January 13, 2017
STITES - It’s not February yet, but I am about to tell a tale of love.
It’s a story of a man’s love for his horse. It’s a tale of the love between two horses. And if selfless risk for another can be described as love, it is that heroic tale of rescue that demands retelling.
Had six Idaho County men and Idaho County Sheriff’s Office deputies not taken a risk, an older girl named Gypsy might not have made it home Tuesday, Jan. 10, to her barn, her beloved pal Dancer and her owner. Gypsy was found motionless standing in the Clearwater River near Stites’ 3 Mile Creek that morning. The Missouri Fox Trotter wandered out for a drink of water and her return to shore was blocked by ice.
For those unfamiliar, a Missouri Fox Trotter is a horse breed developed for its ambling gait know as a fox trot. Not to be confused with a Fred Astaire-dance move, the movement is an exceptionally smooth four-beat diagonal gait.
Gypsy’s owner, Michael Edwards, spoke with me by phone from Lewiston where he lives and works while his property in Stites is undergoing repairs. However, Gypsy and Sundancer reside there in a barn on the property, and Edwards noted the river runs through his property.
Edwards regularly returns to care for the animals, however he was in Lewiston working at the time. He was devastated to get the call Wednesday from a neighbor about Gypsy’s rescue. He quickly left Lewiston and returned home to care for his loves.
“I gave her nutrition, I zipped two cold-weather sleeping bags together and covered her for warmth,” he said. “I’ve checked with vets. I’ve done exactly what they prescribed.”
When Edwards speaks, you hear the tone of concern in his voice. You hear the love for his animal as he explains how he cares for them. And the determination is there as well.
“You talk to them, massage her. She’s not out of the woods yet. I have a meeting this afternoon and then I am headed back there, just being there helps. I really need to be proactive,” he said Friday morning, Jan. 13.
Gypsy’s former owner, Lanalee Anderson who lives just up the road, described Gypsy as a “tough old bird.” Anderson bought Gypsy from Conan Asmussen, a buckskinning mountain man and friend of Bear Claw of the National Geographic TV series “The Boonies.”
Mountain men are known for their wondering spirit but more importantly their grit, so it seems appropriate their mounts carry the same tenacity. While age has diminished the mare some, Anderson said Gypsy suffers from arthritis, Gypsy maintains that spirit to fight for survival.
Both Anderson and Edwards say Gypsy remained in the water unwilling to leave her love, Dancer, behind. (Both horses are 21 years of age, not elderly by any means but getting a little long in the tooth.) Edwards said she easily could have crossed the river and emerged from the frigid water. However, Dancer was on the shoreline Gypsy couldn’t reach and her desire was to remain at his side.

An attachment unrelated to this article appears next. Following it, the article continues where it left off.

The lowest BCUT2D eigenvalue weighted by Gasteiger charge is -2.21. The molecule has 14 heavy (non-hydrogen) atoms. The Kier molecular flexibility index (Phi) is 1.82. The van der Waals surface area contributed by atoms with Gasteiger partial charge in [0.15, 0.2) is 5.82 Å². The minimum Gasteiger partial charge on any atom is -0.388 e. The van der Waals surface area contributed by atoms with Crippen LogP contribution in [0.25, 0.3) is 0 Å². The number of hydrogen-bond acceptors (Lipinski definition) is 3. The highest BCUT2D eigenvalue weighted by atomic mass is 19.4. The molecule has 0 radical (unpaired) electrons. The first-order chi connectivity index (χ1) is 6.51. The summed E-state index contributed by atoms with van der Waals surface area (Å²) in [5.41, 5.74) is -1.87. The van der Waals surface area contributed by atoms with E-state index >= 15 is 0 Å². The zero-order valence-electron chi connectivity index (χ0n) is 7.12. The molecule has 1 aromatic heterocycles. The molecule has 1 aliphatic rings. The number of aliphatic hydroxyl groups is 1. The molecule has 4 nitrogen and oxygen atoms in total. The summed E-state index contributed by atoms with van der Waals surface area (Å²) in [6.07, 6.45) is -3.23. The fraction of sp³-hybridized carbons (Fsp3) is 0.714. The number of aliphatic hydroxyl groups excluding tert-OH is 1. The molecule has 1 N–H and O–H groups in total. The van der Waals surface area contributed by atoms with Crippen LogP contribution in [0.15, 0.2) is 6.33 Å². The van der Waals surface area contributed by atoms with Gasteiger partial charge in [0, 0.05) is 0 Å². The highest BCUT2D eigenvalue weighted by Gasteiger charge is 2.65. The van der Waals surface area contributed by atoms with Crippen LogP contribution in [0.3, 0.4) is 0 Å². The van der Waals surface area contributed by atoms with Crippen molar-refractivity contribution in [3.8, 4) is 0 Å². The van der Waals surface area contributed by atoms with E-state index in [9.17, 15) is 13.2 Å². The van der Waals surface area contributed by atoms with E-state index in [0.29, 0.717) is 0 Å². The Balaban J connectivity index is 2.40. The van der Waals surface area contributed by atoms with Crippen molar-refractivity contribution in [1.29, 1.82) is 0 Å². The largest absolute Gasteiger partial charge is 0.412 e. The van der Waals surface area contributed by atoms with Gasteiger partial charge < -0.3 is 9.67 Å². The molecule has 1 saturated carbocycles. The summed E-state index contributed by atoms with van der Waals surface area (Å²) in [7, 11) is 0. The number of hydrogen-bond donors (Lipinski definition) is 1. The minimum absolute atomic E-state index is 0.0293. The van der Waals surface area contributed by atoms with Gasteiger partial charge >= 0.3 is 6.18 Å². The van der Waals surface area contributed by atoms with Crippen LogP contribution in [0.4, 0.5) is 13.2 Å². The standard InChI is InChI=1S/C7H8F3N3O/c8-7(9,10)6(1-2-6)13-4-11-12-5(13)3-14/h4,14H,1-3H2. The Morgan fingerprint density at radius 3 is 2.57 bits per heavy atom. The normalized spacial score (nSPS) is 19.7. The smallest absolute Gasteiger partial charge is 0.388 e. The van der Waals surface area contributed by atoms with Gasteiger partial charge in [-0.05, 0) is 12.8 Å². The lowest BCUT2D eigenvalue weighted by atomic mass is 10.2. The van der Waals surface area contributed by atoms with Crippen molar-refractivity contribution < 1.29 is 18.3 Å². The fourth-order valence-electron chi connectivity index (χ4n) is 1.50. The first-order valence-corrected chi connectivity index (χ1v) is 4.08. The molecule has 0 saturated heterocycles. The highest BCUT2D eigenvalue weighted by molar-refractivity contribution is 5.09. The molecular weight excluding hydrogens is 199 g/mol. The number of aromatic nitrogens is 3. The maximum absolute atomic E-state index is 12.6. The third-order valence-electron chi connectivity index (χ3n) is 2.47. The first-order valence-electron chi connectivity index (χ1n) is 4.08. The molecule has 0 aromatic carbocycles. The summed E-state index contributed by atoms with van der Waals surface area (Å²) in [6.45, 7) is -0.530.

“It’s really quite a love story going on there,” Edwards said.
Anderson said Gypsy has never been afraid of the water, but miscalculated the danger with the surrounding ice. Gypsy has several lacerations on her legs she received falling through the sharp frozen water. Those are being treated at home in her barn, along with plenty of hay, grains and electrolytes.
As Edwards said, the horses have quite the lounge in the barn. And each other.
Edwards said Dancer knew immediately Gypsy was not well. Dancer greeted Edwards with an agitated spirit, worried about Gypsy, when he arrived. Now that Gypsy is back on her feet and moving around, Edwards says Dancer pushes her along, encouraging her to rebuild her strength.
Edwards guides her lovingly too when he is home, pushing for her recovery. The past year was rough for Edwards. He lost the love of his life and another horse, Dancer’s mate, Sunrise. Sunrise suffered a brutal death after eating bad apples that destroyed her from the inside.
He is determined this year will be better.
He brought Gypsy to his land to provide companionship for Dancer. Neither Edwards or Dancer could bear to lose their girl Gypsy.
The actions of the six men who rescued his beloved Gypsy have given him faith that there may be hope for this year. And if Gypsy makes a full recovery, it will surely confirm that sentiment.
“There were some real heroics there, you just can’t thank them enough,” Edwards said. “My hats off to all these people.”
Laurie Chapman writes about the people, places and events bringing the prairie to life in the weekly blog, Prairie Pulse. If you have suggestion, contact Laurie by email at firstname.lastname@example.org or by phone at 208-983-1200.
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